Sunday, December 2, 2012

Social Reign Of Christ The King

The "Blog for Dallas Area Catholics" has a post on the "Social Reign of Christ the King".  I've seen writings like this in the past.  In my opinion, this is one of the areas in which good people can disagree regarding the form of government.  As you watch the video embedded therein (and click here if you cannot see embedded video), you notice the narrator describing what he perceives as the problems of a constitutional republic, but he never quite gets around to offering any suggestion for practical replacement.  The Dallas blogger also falls short in that respect.  He opines (right before the video) that "the republican form of government in the US is not ideal from the standpoint of traditional Catholic dogma".  All this begs the question, "well, what would be ideal in your opinion?  Do tell!"  I believe they have no idea.

The video narrator quotes some Scripture, including St Paul's exhortations to "honor the king" for all authority comes from God.  Then he excoriates the US founding fathers for not inserting Christianity into the US Constitution.  I wonder what he thinks of the "kings" who, according to St Paul, operated under God's authority.  Remember - they were Roman officials and most likely paid public homage to all the Roman deities.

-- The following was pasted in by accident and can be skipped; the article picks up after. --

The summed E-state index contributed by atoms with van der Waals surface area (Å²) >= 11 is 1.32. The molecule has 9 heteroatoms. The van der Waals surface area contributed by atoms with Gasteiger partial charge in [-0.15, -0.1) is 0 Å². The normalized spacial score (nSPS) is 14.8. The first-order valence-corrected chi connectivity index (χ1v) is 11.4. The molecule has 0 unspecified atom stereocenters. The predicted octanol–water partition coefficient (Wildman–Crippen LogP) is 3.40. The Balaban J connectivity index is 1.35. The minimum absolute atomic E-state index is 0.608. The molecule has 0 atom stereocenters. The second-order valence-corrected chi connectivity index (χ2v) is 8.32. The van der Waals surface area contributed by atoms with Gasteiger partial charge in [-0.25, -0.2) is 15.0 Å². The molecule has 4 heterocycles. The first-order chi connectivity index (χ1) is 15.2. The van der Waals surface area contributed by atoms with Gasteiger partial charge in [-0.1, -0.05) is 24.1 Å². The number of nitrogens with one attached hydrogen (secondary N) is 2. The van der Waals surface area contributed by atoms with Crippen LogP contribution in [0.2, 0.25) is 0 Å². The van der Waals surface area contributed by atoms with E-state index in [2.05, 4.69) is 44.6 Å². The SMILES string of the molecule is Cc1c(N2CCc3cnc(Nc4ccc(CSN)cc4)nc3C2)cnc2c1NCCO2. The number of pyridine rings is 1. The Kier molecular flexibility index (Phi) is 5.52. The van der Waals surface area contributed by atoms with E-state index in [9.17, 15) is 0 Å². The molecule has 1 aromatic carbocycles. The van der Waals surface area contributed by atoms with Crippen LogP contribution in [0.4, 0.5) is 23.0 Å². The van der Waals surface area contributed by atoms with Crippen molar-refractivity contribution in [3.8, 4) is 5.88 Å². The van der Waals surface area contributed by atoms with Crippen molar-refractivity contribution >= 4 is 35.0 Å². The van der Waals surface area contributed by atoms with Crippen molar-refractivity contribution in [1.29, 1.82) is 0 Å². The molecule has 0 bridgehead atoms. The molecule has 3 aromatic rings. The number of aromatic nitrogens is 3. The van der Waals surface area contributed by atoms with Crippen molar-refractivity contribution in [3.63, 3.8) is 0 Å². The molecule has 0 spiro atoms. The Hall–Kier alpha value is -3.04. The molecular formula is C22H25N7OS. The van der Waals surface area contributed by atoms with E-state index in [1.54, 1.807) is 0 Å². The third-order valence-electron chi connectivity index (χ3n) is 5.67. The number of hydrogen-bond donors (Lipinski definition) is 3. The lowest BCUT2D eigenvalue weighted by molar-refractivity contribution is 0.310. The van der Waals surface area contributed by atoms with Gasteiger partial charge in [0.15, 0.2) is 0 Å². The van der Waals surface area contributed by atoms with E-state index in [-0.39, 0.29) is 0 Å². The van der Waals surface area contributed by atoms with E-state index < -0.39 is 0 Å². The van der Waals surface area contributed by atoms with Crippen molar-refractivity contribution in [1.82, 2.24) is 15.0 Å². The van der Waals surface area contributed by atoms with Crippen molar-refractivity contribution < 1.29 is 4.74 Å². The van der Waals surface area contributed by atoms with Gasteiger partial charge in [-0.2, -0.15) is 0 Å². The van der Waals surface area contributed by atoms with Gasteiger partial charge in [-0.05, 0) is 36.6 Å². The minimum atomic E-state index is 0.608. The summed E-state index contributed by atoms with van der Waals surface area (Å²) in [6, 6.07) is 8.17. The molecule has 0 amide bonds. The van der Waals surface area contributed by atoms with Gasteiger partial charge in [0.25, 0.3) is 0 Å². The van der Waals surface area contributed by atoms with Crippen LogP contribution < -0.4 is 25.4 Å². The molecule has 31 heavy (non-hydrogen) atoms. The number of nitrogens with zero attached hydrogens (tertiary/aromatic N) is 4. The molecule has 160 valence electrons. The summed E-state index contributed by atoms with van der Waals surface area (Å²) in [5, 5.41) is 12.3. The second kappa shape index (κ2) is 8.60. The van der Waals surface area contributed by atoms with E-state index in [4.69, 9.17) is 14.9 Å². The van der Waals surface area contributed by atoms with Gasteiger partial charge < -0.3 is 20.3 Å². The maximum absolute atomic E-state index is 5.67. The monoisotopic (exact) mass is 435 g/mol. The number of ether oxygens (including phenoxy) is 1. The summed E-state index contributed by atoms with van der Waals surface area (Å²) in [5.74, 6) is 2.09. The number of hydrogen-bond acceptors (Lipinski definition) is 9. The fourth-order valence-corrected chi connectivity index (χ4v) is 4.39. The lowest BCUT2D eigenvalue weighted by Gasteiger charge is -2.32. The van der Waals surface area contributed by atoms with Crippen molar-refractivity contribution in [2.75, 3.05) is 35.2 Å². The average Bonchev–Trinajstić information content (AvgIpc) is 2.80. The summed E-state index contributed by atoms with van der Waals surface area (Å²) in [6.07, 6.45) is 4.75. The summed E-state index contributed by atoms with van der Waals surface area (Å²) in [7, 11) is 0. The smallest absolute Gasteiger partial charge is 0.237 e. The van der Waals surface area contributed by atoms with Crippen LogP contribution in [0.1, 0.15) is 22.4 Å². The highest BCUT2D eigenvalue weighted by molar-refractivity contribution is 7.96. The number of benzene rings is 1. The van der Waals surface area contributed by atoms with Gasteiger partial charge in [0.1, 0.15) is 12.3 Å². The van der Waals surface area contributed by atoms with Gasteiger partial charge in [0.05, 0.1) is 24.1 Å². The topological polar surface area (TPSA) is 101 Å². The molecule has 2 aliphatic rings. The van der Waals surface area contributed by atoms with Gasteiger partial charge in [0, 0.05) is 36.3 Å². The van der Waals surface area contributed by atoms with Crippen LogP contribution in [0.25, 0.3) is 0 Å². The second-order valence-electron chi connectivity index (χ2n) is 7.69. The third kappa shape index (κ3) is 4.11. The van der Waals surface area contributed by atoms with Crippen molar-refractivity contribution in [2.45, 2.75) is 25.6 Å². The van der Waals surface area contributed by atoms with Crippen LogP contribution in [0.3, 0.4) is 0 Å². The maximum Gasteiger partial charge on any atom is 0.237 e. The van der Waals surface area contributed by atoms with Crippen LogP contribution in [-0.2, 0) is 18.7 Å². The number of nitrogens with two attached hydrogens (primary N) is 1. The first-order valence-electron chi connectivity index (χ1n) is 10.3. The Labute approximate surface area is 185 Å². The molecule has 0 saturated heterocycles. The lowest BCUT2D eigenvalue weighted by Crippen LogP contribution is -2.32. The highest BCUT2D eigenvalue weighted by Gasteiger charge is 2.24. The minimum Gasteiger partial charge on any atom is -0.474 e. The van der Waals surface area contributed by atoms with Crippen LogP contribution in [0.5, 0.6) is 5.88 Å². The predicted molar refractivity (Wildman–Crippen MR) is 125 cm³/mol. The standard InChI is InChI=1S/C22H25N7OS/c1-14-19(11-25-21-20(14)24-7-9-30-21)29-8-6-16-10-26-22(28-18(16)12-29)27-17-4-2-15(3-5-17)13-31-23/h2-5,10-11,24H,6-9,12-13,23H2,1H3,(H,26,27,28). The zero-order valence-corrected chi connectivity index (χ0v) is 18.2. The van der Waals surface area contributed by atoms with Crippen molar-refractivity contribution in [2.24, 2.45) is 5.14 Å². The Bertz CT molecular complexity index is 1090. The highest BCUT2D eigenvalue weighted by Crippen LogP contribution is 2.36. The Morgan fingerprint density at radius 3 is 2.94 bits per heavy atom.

Many folks I know who are adverse to the US form of government (for the same reasons as the video maker) seem to think that a centralized monarchy is more in line with God's will.  I would suggest to these folks that they read closely 1 Samuel 8 - the entire chapter.  It's evident that God took a dim view of the Isrealites' request for a king.  In my opinion, that trashes this idea of the "divine right of kings" or whatever this theory is called.

Now again the following is my opinion; I do not claim any special revelation or doctrine as the basis of my opinion.  Similarly though, the Magisterium does not define what it considers to be the "ideal" form of civil government.  The US form of government is that of a constitutional republic.  It is NOT a pure democracy - never was and (hopefully) never will be.  The Founding Fathers were very wary of a pure democracy, realizing that it would be no more than gentrified mob rule.  Thus they derived the Constitution (after much toil and yes, strife among themselves).  It delineates what the federal government can do and more importantly, what it cannot do.  Among other things, it cannot interfere with the free exercise of religious beliefs.  It may not be perfect, but it works much better than all other options currently on the table.

If there are those among my readers who don't vote because of a disdain for our governmental system (ostensibly in favor of "social kingship"), hie thee hence to a confessional with all possible haste.

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